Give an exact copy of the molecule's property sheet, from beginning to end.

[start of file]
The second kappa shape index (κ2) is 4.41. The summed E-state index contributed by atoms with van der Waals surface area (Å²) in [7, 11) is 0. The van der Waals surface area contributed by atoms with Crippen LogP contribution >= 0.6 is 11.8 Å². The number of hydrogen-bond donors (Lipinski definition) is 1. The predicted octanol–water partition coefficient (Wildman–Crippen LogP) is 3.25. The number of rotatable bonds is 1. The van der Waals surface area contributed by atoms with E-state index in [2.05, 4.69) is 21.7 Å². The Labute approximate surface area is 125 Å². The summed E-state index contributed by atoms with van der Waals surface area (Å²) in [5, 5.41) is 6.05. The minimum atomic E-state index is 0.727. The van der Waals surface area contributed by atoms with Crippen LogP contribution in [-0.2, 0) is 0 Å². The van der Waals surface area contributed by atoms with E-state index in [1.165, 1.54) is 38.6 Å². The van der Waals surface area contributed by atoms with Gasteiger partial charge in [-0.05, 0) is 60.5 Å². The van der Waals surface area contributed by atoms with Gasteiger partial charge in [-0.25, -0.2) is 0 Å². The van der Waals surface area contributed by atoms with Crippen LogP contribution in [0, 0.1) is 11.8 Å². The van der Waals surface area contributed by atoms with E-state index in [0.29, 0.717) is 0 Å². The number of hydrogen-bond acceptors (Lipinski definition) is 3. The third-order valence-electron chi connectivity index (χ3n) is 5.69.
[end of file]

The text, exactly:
The second kappa shape index (κ2) is 4.41. The summed E-state index contributed by atoms with van der Waals surface area (Å²) in [7, 11) is 0. The van der Waals surface area contributed by atoms with Crippen LogP contribution >= 0.6 is 11.8 Å². The number of hydrogen-bond donors (Lipinski definition) is 1. The predicted octanol–water partition coefficient (Wildman–Crippen LogP) is 3.25. The number of rotatable bonds is 1. The van der Waals surface area contributed by atoms with E-state index in [2.05, 4.69) is 21.7 Å². The Labute approximate surface area is 125 Å². The summed E-state index contributed by atoms with van der Waals surface area (Å²) in [5, 5.41) is 6.05. The minimum atomic E-state index is 0.727. The van der Waals surface area contributed by atoms with Crippen LogP contribution in [-0.2, 0) is 0 Å². The van der Waals surface area contributed by atoms with E-state index in [1.165, 1.54) is 38.6 Å². The van der Waals surface area contributed by atoms with Gasteiger partial charge in [-0.05, 0) is 60.5 Å². The van der Waals surface area contributed by atoms with Gasteiger partial charge in [-0.25, -0.2) is 0 Å². The van der Waals surface area contributed by atoms with Crippen LogP contribution in [0, 0.1) is 11.8 Å². The van der Waals surface area contributed by atoms with E-state index in [0.29, 0.717) is 0 Å². The number of hydrogen-bond acceptors (Lipinski definition) is 3. The third-order valence-electron chi connectivity index (χ3n) is 5.69.